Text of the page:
Saphenous and infrapatellar nerves at the adductor canal: anatomy and implications in regional anesthesia.
      ]. Orthopedic surgeons have a different view intraoperatively, which may potentially afford an equally accurate but more direct approach to the adductor canal using anatomical landmarks. If an ACB can be performed by the surgeon intraoperatively at the level of the knee, this would reduce the anesthetic time-related costs and need for ultrasound equipment.
      The aim of this cadaveric feasibility study was to develop an ACB technique based on palpable intraoperative anatomical landmarks and investigate its efficacy and safety. We hypothesized that using the adductor tubercle as a landmark will assist surgeons in consistent and accurate performance of an ACB during knee replacement.

      Material and methods

      Human ethics committee (H17-066) and Ngai Tahu research consultation committee (Part 51 2017) approved the research on human cadavers procured. Twenty-seven knee specimens were used in this study. Tissues were embalmed with formaldehyde-based embalming including ethanol, phenoxyethanol, and glycerine [
      • Crosado B.
      • Löffler S.
      • Ondruschka B.
      • Zhang M.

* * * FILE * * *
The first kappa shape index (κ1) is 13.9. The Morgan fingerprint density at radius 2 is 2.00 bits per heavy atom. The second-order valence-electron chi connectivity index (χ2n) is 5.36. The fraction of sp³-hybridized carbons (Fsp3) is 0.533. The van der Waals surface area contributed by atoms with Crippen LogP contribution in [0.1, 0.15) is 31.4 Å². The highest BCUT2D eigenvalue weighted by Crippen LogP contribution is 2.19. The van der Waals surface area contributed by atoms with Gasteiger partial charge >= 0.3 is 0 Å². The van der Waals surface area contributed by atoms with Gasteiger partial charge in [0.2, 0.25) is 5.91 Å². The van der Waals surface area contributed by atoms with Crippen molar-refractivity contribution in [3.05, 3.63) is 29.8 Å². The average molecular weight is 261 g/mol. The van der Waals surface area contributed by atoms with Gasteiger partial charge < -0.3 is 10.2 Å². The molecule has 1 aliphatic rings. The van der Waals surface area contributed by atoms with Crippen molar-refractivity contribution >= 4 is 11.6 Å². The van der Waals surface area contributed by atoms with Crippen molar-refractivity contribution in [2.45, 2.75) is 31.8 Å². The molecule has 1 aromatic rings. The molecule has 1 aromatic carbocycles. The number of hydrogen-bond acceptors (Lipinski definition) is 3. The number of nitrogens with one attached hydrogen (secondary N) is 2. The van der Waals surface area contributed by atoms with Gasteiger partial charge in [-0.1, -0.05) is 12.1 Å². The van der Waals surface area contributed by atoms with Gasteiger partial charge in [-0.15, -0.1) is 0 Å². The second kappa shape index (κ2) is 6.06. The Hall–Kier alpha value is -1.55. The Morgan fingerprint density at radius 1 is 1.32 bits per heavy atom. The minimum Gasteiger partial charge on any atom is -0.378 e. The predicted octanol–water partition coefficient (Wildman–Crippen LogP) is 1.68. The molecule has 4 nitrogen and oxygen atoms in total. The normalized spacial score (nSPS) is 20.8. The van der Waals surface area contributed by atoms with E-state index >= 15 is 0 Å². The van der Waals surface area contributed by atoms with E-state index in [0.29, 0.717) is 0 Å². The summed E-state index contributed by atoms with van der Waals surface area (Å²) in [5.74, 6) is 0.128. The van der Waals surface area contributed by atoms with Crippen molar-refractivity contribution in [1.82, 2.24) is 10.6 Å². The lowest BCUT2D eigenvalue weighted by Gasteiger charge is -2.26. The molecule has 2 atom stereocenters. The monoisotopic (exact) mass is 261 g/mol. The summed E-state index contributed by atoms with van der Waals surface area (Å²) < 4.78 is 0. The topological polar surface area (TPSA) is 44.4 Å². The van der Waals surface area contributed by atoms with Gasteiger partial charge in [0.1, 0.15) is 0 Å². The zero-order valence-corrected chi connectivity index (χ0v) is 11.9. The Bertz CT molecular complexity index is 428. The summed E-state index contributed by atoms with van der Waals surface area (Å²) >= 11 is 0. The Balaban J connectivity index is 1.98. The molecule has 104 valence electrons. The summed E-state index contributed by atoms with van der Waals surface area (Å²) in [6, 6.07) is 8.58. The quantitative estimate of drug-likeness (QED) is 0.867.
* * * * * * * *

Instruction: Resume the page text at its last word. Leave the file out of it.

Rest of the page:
• Zwirner J.
      • Hammer N.
      Phenoxyethanol-based embalming for anatomy teaching: an 18 years’ experience with crosado embalming at the University of Otago in New Zealand.
      ].
      All samples underwent a medial parapatellar approach to the knee. We proposed 2 key structures that were important to perform an ACB: (1) the adductor tubercle, which was positioned approximately 20 mm distal to the level of the superior border of the patella and 10 mm cranial of the medial epicondyle; (2) adductor magnus tendon, floor of the adductor canal, attaching to adductor tubercle was thick, round in appearance, and was robust to provide tactile feedback (Fig. 1). The ACB technique used in this study involved inserting a 10-ml syringe with a blunt 22 G needle with India ink, aimed 15-20 degrees in a coronal plane toward the adductor tubercle until resistance was felt against the robust adductor magnus tendon (Fig. 2). Once resistance was encountered, the tip of the needle was directed cranially toward the adductor canal before India ink was injected. We chose India ink as it has previously been used to mimic local anesthetic spread in cadaveric studies [